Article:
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Bank, newspaper, grocery store, doctor, dentist, chiropractor, accountant, auctioneer, pharmacy, hardware store, beauty salons, restaurants, flower shop, gift shop, realtor, insurance agencies, landscaper, car dealership — that’s just part of Cheney, Kansas’, Main Street.

This no-stoplight, rural, small town has 2,094 residents and a crowded, revenue-generating business district. These are long-standing businesses, too. Some are in the second-generation of family ownership.

What’s going on in Cheney? Where’s the dying small-town Main Street?

“Cheney has always felt a purpose for its existence,” says Carl Koster, long-time resident and former mayor. Some of that comes from its distance to Wichita, the nearest largest metro area. He also credits forward-thinking leaders who don’t have a political agenda; a locally owned bank that sees the potential in local businesses; and key economic anchors, such as a grocery store. Koster also says Cheney residents know how to work together, having been the host city for the Sedgwick County Fair for many years.

Another key factor to Cheney’s Main Street success is “the Wal-Mart rule,” Koster says, where a main street can survive if it’s more than 25 miles from Wal-Mart. Cheney is now 22 miles from the nearest Wal-Mart.

That will change in 2012. A Wal-Mart is being built in nearby Goddard, about 12 miles away.

The community is already going on the offensive with its “Think Local, Buy Local, Cheney First” program. Its first campaign involved $10,000 in Cheney Bucks. Shoppers could buy $100 in Cheney Bucks for just $90. The chamber and several local businesses provided money for the discounts.

I sincerely hope Cheney’s Main Street can survive, even when the campaigns stop — and that Cheney can always know its purpose for existence. What better way to show it than with a bustling Main Street.

Here are some sights. Come on over:

Cheney, Kansas, City Hall

A view of Cheney's Main Street

Citizens State Bank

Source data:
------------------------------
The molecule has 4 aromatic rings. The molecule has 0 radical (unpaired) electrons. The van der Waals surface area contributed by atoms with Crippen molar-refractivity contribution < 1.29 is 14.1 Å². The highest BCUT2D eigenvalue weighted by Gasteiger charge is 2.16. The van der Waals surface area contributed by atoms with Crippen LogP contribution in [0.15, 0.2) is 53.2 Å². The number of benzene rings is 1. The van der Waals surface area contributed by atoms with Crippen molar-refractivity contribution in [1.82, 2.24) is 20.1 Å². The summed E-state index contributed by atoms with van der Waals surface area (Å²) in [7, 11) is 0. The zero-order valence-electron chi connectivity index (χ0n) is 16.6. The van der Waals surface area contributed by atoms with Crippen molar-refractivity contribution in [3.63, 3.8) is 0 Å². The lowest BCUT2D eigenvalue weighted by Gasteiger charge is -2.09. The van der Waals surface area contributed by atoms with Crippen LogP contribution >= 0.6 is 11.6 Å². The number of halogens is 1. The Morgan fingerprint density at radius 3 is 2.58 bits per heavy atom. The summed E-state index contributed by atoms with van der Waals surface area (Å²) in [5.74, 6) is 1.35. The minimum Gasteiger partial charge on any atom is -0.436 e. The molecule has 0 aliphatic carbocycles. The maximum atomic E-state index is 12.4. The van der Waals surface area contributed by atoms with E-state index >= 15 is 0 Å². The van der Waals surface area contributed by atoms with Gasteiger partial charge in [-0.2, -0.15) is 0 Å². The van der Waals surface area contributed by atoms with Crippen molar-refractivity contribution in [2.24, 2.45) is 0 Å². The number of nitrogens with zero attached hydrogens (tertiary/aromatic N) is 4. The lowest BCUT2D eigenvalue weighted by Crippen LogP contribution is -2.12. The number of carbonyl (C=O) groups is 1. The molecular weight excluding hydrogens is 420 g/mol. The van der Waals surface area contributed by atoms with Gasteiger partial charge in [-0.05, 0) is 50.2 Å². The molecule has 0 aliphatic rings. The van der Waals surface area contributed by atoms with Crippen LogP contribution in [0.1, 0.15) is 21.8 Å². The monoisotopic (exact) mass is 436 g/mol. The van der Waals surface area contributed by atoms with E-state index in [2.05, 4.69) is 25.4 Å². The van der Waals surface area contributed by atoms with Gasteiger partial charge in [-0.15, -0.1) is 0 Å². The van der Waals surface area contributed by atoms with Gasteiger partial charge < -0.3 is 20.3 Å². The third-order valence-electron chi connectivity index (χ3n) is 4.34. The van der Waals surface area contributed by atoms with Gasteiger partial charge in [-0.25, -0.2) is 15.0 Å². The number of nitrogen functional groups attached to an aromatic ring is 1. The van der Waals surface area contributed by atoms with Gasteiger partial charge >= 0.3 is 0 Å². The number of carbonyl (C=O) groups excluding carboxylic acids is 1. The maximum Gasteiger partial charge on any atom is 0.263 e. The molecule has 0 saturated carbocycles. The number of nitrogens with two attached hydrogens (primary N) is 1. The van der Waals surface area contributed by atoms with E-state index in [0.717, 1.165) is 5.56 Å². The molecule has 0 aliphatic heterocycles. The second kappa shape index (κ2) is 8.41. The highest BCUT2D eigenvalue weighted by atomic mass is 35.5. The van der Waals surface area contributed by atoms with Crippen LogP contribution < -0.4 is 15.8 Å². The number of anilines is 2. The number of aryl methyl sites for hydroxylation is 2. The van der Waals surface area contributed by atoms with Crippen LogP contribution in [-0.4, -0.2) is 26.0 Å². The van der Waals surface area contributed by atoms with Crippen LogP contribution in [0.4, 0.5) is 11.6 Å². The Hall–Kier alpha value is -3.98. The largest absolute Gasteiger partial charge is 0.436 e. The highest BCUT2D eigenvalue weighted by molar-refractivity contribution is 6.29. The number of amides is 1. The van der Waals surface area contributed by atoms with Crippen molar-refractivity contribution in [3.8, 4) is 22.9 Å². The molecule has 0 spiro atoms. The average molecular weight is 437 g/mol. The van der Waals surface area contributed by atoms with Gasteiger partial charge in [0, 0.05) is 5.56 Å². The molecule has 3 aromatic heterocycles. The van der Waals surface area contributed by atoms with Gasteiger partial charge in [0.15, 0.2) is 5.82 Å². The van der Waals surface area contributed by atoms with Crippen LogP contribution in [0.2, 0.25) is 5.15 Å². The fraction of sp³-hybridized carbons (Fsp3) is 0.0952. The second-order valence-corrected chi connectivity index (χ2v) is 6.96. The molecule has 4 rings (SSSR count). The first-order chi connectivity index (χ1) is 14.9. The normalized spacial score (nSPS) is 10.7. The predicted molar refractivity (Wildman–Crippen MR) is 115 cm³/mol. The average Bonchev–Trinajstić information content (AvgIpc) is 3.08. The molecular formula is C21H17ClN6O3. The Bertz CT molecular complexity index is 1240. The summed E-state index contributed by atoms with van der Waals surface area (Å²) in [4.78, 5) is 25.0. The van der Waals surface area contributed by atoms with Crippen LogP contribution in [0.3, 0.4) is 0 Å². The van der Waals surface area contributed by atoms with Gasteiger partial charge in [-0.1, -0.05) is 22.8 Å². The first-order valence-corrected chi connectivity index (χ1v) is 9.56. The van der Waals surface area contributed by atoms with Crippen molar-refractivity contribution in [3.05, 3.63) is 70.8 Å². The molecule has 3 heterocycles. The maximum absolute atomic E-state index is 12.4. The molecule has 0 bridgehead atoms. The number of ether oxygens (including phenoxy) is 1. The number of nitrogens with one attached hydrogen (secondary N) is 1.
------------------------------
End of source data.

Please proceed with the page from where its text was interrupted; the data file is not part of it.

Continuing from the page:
Jim's grocery store

Robinson's hardware store

Open doors welcome visitors on Cheney's Main Street.

Sedgwick County Fair ribbons
Sedgwick County Fair ribbons

I make two dishes that I’m proud of – banana bread and lasagna. So, last year, when my 4-H kids were in county fair prep frenzy,  I joined in and entered my banana bread in open class. I whipped it up. Plopped it on a paper plate. Zipped it up in a baggie and off we went. I thought it looked and smelled great.

What did the judges think? White ribbon. That’s one higher than the thank-you-for-coming ribbon. I didn’t think I had an ego, but, apparently, I do. It was bruised.

The judge’s comments: over filled; under done; ingredients not at room temperature; and others I’ve tried to forget.

Now, a year later, I had a chance to reclaim my baking honor. Humbled, I tried a new approach. I followed the recipe exactly. I measured the flour carefully, using a knife to scrape off the excess; not my usual shake and dump. I mindfully chopped and measured the nuts, adding just ½ cup. Bananas were mashed with love. I used a new baking pan.  And, my ingredients were at room temperature (still puzzled by how the judge could identify that).

Most importantly, I didn’t multi-task. No phone calls. No starting a load of wash. No email checks. No Facebook or Twitter.

It was actually liberating to focus on one simple task – and aim to do it perfectly.

Unfortunately, the judge didn’t deem my bread perfect just yet , but I did bump up to a red ribbon. The bread was “nicely browned, moist
and had good flavor.” However, it was also a little soggy on the bottom (need to remove it from pan earlier) and top edges were overdone (go easier on the cooking spray).

Next year it’s my year. I can feel it. 357 more days to practice my banana bread — and single-tasking. My ego and shelf need that blue ribbon.

Burracos in Rolla

June 2, 2011

Rolla, Kan., is half way between here and way over there — and home to Archuleta’s restaurant. Or, maybe Archuleta’s is home to Rolla.